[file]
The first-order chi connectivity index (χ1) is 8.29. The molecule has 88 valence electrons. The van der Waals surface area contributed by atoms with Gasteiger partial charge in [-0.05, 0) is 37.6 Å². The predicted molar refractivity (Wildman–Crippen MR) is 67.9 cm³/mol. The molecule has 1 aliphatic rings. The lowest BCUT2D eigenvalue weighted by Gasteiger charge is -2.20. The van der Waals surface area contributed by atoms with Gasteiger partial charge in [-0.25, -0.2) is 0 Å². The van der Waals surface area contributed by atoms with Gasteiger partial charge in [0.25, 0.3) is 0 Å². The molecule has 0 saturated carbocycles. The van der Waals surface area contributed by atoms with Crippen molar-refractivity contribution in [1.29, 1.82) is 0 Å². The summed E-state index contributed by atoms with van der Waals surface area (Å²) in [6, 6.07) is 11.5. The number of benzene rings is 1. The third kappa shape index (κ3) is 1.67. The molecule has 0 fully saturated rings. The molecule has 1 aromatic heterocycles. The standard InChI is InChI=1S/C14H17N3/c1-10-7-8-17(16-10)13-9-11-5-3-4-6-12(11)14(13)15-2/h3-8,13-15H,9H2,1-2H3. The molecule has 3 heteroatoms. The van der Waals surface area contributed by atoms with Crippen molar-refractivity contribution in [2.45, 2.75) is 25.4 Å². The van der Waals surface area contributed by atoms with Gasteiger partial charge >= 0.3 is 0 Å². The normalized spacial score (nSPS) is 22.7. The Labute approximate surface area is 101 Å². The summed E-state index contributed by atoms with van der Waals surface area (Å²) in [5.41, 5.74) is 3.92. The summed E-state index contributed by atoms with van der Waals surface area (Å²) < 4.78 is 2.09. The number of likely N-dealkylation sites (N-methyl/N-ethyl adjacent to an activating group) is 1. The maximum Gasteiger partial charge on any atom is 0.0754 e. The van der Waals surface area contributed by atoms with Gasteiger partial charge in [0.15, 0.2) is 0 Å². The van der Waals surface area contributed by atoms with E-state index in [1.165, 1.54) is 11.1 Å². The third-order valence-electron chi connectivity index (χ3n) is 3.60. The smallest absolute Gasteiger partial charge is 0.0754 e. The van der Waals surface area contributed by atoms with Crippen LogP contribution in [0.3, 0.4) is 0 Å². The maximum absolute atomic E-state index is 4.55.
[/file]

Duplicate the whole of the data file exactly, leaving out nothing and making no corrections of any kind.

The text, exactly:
The first-order chi connectivity index (χ1) is 8.29. The molecule has 88 valence electrons. The van der Waals surface area contributed by atoms with Gasteiger partial charge in [-0.05, 0) is 37.6 Å². The predicted molar refractivity (Wildman–Crippen MR) is 67.9 cm³/mol. The molecule has 1 aliphatic rings. The lowest BCUT2D eigenvalue weighted by Gasteiger charge is -2.20. The van der Waals surface area contributed by atoms with Gasteiger partial charge in [-0.25, -0.2) is 0 Å². The van der Waals surface area contributed by atoms with Gasteiger partial charge in [0.25, 0.3) is 0 Å². The molecule has 0 saturated carbocycles. The van der Waals surface area contributed by atoms with Crippen molar-refractivity contribution in [1.29, 1.82) is 0 Å². The summed E-state index contributed by atoms with van der Waals surface area (Å²) in [6, 6.07) is 11.5. The number of benzene rings is 1. The third kappa shape index (κ3) is 1.67. The molecule has 0 fully saturated rings. The molecule has 1 aromatic heterocycles. The standard InChI is InChI=1S/C14H17N3/c1-10-7-8-17(16-10)13-9-11-5-3-4-6-12(11)14(13)15-2/h3-8,13-15H,9H2,1-2H3. The molecule has 3 heteroatoms. The van der Waals surface area contributed by atoms with Crippen molar-refractivity contribution in [2.45, 2.75) is 25.4 Å². The van der Waals surface area contributed by atoms with Gasteiger partial charge >= 0.3 is 0 Å². The normalized spacial score (nSPS) is 22.7. The Labute approximate surface area is 101 Å². The summed E-state index contributed by atoms with van der Waals surface area (Å²) in [5.41, 5.74) is 3.92. The summed E-state index contributed by atoms with van der Waals surface area (Å²) < 4.78 is 2.09. The number of likely N-dealkylation sites (N-methyl/N-ethyl adjacent to an activating group) is 1. The maximum Gasteiger partial charge on any atom is 0.0754 e. The van der Waals surface area contributed by atoms with Gasteiger partial charge in [0.15, 0.2) is 0 Å². The van der Waals surface area contributed by atoms with E-state index in [1.165, 1.54) is 11.1 Å². The third-order valence-electron chi connectivity index (χ3n) is 3.60. The smallest absolute Gasteiger partial charge is 0.0754 e. The van der Waals surface area contributed by atoms with Crippen LogP contribution in [0.3, 0.4) is 0 Å². The maximum absolute atomic E-state index is 4.55.